OAKLAND, Calif. (July 27, 2016)—A new study, published in the journal PLOS ONE, found high levels of oil palm-driven deforestation over a 25-year period in Southeast Asia and South America, but relatively low levels in Mesoamerica (Mexico, Central America and the Caribbean) and Africa. Three of the countries studied—Ecuador, Peru and Indonesia—had the greatest levels of observed deforestation within sampled sites, with more than half of the oil palm grown on land deforested during the study period.
The study by researchers at Duke University and the Union of Concerned Scientists (UCS) is the first to examine past deforestation and potential future deforestation and biodiversity impacts associated with oil palm plantations in 20 countries across the world. The study used satellite imagery to evaluate where oil palm plantations replaced forests from 1989 to 2013. In Southeast Asia, 45 percent of sampled oil palm plantations came from areas that were forests in 1989. For South America, the percentage was 31 percent. By contrast, in Mesoamerica and Africa, the study observed only 2 percent and 7 percent of oil palm plantations coming from areas that were forest in 1989. The analysis also found that all the countries with the highest levels of past deforestation had more than 30 percent unprotected forest within areas suitable for oil palm production, suggesting high potential for additional deforestation in the future.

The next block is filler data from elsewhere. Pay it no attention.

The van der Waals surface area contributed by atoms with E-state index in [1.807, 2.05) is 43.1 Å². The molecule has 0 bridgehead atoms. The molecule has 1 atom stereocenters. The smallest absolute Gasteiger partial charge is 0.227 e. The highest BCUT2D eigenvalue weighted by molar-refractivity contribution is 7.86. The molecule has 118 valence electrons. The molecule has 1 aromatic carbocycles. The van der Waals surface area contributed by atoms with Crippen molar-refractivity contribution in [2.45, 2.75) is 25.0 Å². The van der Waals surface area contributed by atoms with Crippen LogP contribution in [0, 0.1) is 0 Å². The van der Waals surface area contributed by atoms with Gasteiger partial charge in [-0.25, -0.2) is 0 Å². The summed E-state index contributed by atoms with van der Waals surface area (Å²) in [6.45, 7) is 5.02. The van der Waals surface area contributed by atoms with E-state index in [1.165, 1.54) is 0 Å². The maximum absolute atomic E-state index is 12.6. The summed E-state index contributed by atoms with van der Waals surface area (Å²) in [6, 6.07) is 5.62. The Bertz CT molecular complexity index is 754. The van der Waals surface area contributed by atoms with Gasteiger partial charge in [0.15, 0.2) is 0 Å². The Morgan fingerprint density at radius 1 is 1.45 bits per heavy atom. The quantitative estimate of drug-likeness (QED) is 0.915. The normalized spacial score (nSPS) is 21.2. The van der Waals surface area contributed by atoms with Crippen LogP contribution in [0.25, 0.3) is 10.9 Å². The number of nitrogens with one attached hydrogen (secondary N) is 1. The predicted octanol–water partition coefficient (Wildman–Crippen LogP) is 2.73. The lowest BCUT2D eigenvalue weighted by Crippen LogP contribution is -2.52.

The study’s key findings included the highest conversion rates of tropical forests to oil palm plantations in sampled areas in the following countries: Ecuador (60.8 percent), Indonesia (53.8 percent), Peru (53.1 percent), Malaysia (39.6 percent) and Brazil (39.4 percent).
“Clearing tropical forests, so the land can be used for oil palm plantations, contributes to climate change,” said Sharon Smith, study co-author and tropical forest and climate initiative campaign manager at the Union of Concerned Scientists. “Cutting down forests can result in immediate increases in heat-trapping pollution, and oil palm plantations can sequester only a fraction of the carbon stored by natural forests. Increased deforestation will make it even harder to stabilize atmospheric levels of carbon dioxide and prevent even higher increases in average global temperatures.”
In recent years palm oil production has increased to become the dominant vegetable oil globally. Palm oil and its derivatives are common ingredients in many processed foods and personal care products. More than 80 percent of the world’s palm oil is currently produced in Indonesia and Malaysia, however the patterns of deforestation caused by oil palm plantation differ across the world.
“Almost all oil palm is grown in places that once were tropical forest,” said lead author Varsha Vijay of Duke University. “The questions are: Where are the active fronts of deforestation? Where could they expand in the future? How are they harming biodiversity?”
The study also examined the vulnerability of bird and mammal species that occupied these forests, many of which are at risk of extinction. Since different groups of species are at risk in different regions, conservation planning must be tailored to each unique ecosystem, according to the study authors.
“The palm oil industry’s legacy of deforestation has resulted in consumer pressure for companies to use deforestation-free sources of palm oil,” said Smith. “This research helps us understand where to focus on using government regulation and voluntary market interventions to shape oil palm plantation expansion in ways that prevent deforestation and protect our climate and biodiversity-rich ecosystems.”
For more information, read Varsha Vijay’s guest post on the UCS blog “The Equation.”